For all of the pageantry, glamour, and prestige of award season, it can be rather ordinary — even mundane — particularly for the people and companies that cover the trail of celebrity. The pattern’s familiar, from the late-fall buzz to the Christmas prestige releases to the nominations and finally the awards themselves. So, if you’re a news outlet that puts a lot of effort into entertainment, how do you shake things up?
If you’re the The Envelope, which exists as a website and weekly print supplement, is the Times answer to how to feed both an increased general interest in awards season, but also readership in the entertainment industry itself.
“We’re sort of in this unusual position where we cover the Oscar race as any newspaper might for the general reader, but then we have a whole constituency of hometown readers who consider this their lifeblood,” LA Times film editor Julie Makinen told me.
What the Times did, Makinen said, was try to create a site that both covers awards and gives multiple perspectives on the competition. What they created was a vertical that in some ways approaches the Oscars the way ESPN or Yahoo approaches fantasy sports: blow out the coverage; give the insider-y details; put as much data analysis behind it as possible.
One example would be what they call the Oscar Senti-meter, a tool that mines tweets for how the public feels about the various Oscar categories and contenders from day to day. The Times worked with IBM and the Annenberg Innovation Lab at the University of Southern California to create the sentiment-analysis tool, which gauges positive and negative reactions using language-processing software. For instance, Makinen says it tells you “a lot of people on Twitter thought Tinker, Tailor, Soldier, Spy was very confusing but still love Gary Oldman.” The Oscars are perfect fodder for an effort like this, since opinions typically run strong (WHERE IS GOSLING?). “This tool now allows us to tap into a much larger ocean of comments about this and examine it in an analytical way,” Makinen said.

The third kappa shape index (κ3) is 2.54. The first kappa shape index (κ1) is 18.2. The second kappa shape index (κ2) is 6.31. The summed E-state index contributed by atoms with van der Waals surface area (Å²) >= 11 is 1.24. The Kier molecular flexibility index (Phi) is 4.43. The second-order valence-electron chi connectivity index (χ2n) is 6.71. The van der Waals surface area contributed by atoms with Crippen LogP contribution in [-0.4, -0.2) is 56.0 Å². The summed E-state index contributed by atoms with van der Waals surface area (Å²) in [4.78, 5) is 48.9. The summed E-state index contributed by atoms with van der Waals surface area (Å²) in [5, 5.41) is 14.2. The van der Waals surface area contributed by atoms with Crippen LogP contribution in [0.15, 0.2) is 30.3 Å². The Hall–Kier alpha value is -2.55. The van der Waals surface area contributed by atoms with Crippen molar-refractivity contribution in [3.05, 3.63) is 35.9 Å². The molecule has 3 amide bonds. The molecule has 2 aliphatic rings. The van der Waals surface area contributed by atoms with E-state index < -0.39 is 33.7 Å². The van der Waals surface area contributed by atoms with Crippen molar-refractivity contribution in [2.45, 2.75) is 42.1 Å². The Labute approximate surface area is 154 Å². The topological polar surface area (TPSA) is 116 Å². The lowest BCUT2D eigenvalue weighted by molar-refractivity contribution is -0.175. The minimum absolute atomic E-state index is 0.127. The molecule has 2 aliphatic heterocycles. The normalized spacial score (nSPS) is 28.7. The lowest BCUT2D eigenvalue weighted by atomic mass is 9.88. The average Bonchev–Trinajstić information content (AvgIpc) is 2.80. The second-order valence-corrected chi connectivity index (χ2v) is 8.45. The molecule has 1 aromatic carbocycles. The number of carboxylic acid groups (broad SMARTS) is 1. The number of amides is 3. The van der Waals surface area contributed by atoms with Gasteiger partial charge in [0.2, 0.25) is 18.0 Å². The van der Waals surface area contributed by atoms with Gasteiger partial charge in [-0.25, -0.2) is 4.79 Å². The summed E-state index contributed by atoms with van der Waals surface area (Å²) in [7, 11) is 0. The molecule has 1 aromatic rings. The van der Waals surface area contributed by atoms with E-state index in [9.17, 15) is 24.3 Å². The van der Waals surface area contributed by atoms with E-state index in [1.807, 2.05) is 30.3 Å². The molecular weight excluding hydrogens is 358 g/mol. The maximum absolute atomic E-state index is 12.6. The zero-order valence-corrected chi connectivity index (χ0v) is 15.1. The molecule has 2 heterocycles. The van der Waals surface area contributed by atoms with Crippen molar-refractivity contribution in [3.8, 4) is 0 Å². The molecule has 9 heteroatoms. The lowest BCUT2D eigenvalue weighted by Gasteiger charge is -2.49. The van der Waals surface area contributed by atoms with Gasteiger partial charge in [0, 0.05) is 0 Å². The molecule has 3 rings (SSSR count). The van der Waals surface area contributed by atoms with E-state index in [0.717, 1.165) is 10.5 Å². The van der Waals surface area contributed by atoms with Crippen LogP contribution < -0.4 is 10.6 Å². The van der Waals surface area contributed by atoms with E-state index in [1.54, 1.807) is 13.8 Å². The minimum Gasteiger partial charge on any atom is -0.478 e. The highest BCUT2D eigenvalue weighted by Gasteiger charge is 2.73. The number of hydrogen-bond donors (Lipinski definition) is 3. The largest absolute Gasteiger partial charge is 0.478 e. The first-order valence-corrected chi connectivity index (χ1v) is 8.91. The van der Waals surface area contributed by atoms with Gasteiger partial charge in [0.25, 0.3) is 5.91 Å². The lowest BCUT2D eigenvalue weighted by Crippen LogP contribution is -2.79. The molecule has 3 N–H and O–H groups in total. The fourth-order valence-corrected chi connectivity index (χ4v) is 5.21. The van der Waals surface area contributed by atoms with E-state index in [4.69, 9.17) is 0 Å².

Similarly the Heatmeter attempts a statistical approach to measuring the momentum of any given movie, actor, actress, or director. Using an in-house points system that assigns different values to things like awards (Oscars > Golden Globes > Screen Actors Guild, etc.), the meter tries to put data behind the anecdotal notion that The Artist and Meryl Streep are going to win their respective categories. “Everyone in Hollywood likes to talk about the horse race and momentum,” Makinen said.
Aside from its innovation merits, The Envelope also opens up another avenue for for studios, talent agencies, and others to advertise. (Think of those “For your consideration” ads you see everywhere this time of year.) But The Envelope is also a response to competition in the entertainment-reporting market. While the Times has long had to deal with the likes of Variety and The Hollywood Reporter, these days it contends with sites like The Wrap and Indie Wire, not to mention entertainment coverage from The Huffington Post and The Daily Beast among others. While Makinen wouldn’t go into specifics, she said The Envelope sees a healthy amount of traffic, which, considering the Times is breaking records for pageviews and other marks, means its probably doing okay.
The competition is a good thing, Makinen said, as it forces organizations to be creative in how they pursue their awards coverage. At the end of the day, there are only so many things George Clooney can say in pre-award interviews, which is why readers are looking for sites that offer more than the norm, she said. “This time of year in particular, it can feel like we don’t have anything fresh to give our readers,” Makinen said. “These kind of things can help do that, and set us apart from other publications as the same time.”
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